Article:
When making sales over the phone, it takes on average 18 dials to connect with a customer. That’s a lot of missed or ignored calls that could be used to sell your products and services. However, leaving sales voicemails initiates contact with potential customers and starts their journey with your business. Leaving voicemails makes use of every missed call, also reducing the number of future calls required to reach your customer with your message.
What Are Sales Voicemails?
Whether from one of the best SaaS companies, a small business, or a well-known brand, sales calls will be missed by customers, requiring voicemails to be left. To convince the customer to re-engage with your business, your voicemail needs to gain their interest and cover important information. This voicemail acts as your initial contact with the customer.
A sales voicemail lets customers know you called and gives them an overview of why. Their purpose is to briefly convey your message and direct customers back to your business. This may involve scheduling a meeting together, calling back at another time, or leading customers to your ecommerce website or customer service channels.
How To – Leaving A Sales Voicemail
1. Introduce Yourself
First and foremost, the customer needs to know who called them. Start with your name and the business you work for, telling them who you are. If a customer thinks you’re a stranger, they’re unlikely to keep listening to your message. Likewise, even if they do engage with your voicemail, they won’t look up your business if you don’t tell them what it is.
There is some debate within effective sales tips about how beneficial announcing your sales role is. For some, this may lead customers to listen on, while others will ignore the message as soon as they realize it’s a sales call. However, mentioning previous conversations and personal details prevents your message from sounding generic and makes customers listen.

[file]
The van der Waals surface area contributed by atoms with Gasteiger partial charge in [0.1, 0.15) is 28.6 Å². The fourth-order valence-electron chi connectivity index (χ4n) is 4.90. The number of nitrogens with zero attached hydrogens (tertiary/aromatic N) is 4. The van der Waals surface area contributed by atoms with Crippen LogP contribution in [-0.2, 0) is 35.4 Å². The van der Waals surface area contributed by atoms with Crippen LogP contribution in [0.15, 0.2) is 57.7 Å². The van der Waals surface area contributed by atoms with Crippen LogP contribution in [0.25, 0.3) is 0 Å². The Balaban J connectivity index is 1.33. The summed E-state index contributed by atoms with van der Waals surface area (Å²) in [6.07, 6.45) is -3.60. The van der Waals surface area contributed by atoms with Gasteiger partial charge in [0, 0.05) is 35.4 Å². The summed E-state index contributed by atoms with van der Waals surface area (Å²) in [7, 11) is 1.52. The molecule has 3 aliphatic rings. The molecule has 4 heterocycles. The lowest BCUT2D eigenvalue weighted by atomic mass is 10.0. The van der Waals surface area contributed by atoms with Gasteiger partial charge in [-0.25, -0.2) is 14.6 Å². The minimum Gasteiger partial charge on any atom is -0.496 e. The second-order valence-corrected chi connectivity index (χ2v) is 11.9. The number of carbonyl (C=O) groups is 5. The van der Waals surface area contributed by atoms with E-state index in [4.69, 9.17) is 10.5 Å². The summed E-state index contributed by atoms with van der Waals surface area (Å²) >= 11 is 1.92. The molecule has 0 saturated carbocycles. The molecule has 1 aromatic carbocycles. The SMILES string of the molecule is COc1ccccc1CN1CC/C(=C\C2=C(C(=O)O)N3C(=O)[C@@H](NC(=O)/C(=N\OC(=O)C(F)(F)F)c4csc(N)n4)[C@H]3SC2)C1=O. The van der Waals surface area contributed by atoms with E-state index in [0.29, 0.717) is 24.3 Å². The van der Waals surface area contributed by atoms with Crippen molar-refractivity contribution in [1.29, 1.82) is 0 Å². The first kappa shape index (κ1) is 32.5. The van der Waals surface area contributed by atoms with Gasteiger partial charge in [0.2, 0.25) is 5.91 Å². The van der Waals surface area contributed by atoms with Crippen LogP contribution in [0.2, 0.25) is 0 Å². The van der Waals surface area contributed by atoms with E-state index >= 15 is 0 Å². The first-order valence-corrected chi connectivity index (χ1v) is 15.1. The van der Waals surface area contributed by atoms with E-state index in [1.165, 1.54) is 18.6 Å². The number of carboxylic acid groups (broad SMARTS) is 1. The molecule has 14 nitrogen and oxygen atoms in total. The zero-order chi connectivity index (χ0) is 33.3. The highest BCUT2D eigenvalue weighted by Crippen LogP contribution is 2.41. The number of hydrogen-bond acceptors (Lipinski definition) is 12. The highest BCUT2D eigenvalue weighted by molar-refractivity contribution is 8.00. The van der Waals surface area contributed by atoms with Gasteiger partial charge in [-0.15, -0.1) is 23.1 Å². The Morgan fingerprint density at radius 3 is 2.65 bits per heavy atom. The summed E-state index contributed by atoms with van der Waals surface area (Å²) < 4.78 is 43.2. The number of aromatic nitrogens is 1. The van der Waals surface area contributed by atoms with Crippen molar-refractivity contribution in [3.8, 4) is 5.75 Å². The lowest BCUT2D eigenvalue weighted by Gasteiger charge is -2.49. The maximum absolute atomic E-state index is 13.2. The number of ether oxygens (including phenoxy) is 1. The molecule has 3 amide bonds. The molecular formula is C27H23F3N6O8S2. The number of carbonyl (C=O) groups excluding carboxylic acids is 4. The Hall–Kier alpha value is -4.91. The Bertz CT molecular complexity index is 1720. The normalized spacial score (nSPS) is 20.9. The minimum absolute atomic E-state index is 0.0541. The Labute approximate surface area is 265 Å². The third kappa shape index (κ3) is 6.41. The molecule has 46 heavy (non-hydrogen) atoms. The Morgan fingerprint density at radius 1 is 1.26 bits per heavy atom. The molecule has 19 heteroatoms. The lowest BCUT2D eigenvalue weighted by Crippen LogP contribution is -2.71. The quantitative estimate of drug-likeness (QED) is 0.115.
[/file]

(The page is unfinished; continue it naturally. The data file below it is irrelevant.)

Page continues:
2. State Your Point
Voicemails are short and aren’t the place to launch into a full pitch of all your services and products. Get to the point of your message quickly, explaining why you are calling and what you had hoped to talk about. This immediately engages listeners with your message and shows you’re not a spam phone call, getting their attention without long and wordy voicemails.
Including a question in the main content of your message prompts your customers to respond. Ask direct questions with easy answers for the customer. These may concern the products or services they already use, their experience with your business, or why they haven’t tried your options. Questions get customers thinking and engaging with your business.
3. Tell Them When You Will Call Again
Leaving a voicemail isn’t the end of your sales with that customer. However, it can improve your likelihood of reaching them on your next attempt without explaining what is a virtual call center so they can navigate yours. Notifying the customer of when you will call means that they can make themselves available, allowing your conversation and sales pitch to happen.